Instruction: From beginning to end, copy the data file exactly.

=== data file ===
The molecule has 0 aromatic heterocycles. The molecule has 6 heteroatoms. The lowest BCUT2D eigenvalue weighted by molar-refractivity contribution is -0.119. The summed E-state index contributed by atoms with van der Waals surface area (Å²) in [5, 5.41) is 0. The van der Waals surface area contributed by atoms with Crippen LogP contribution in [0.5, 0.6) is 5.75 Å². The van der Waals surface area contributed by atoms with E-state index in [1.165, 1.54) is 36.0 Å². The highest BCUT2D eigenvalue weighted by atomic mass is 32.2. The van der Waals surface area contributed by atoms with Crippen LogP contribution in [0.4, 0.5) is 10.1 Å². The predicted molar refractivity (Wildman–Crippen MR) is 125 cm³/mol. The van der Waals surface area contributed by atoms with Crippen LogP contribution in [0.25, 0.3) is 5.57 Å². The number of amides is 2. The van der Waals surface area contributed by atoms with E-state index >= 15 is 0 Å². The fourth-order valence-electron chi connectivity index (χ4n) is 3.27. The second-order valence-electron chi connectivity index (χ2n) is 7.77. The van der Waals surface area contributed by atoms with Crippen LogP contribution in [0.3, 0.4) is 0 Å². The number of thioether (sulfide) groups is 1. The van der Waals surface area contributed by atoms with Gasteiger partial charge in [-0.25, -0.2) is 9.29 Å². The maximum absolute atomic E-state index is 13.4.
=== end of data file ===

The molecule has 0 aromatic heterocycles. The molecule has 6 heteroatoms. The lowest BCUT2D eigenvalue weighted by molar-refractivity contribution is -0.119. The summed E-state index contributed by atoms with van der Waals surface area (Å²) in [5, 5.41) is 0. The van der Waals surface area contributed by atoms with Crippen LogP contribution in [0.5, 0.6) is 5.75 Å². The van der Waals surface area contributed by atoms with E-state index in [1.165, 1.54) is 36.0 Å². The highest BCUT2D eigenvalue weighted by atomic mass is 32.2. The van der Waals surface area contributed by atoms with Crippen LogP contribution in [0.4, 0.5) is 10.1 Å². The predicted molar refractivity (Wildman–Crippen MR) is 125 cm³/mol. The van der Waals surface area contributed by atoms with Crippen LogP contribution in [0.25, 0.3) is 5.57 Å². The number of amides is 2. The van der Waals surface area contributed by atoms with E-state index >= 15 is 0 Å². The fourth-order valence-electron chi connectivity index (χ4n) is 3.27. The second-order valence-electron chi connectivity index (χ2n) is 7.77. The van der Waals surface area contributed by atoms with Crippen LogP contribution in [0.3, 0.4) is 0 Å². The number of thioether (sulfide) groups is 1. The van der Waals surface area contributed by atoms with Gasteiger partial charge in [-0.25, -0.2) is 9.29 Å². The maximum absolute atomic E-state index is 13.4.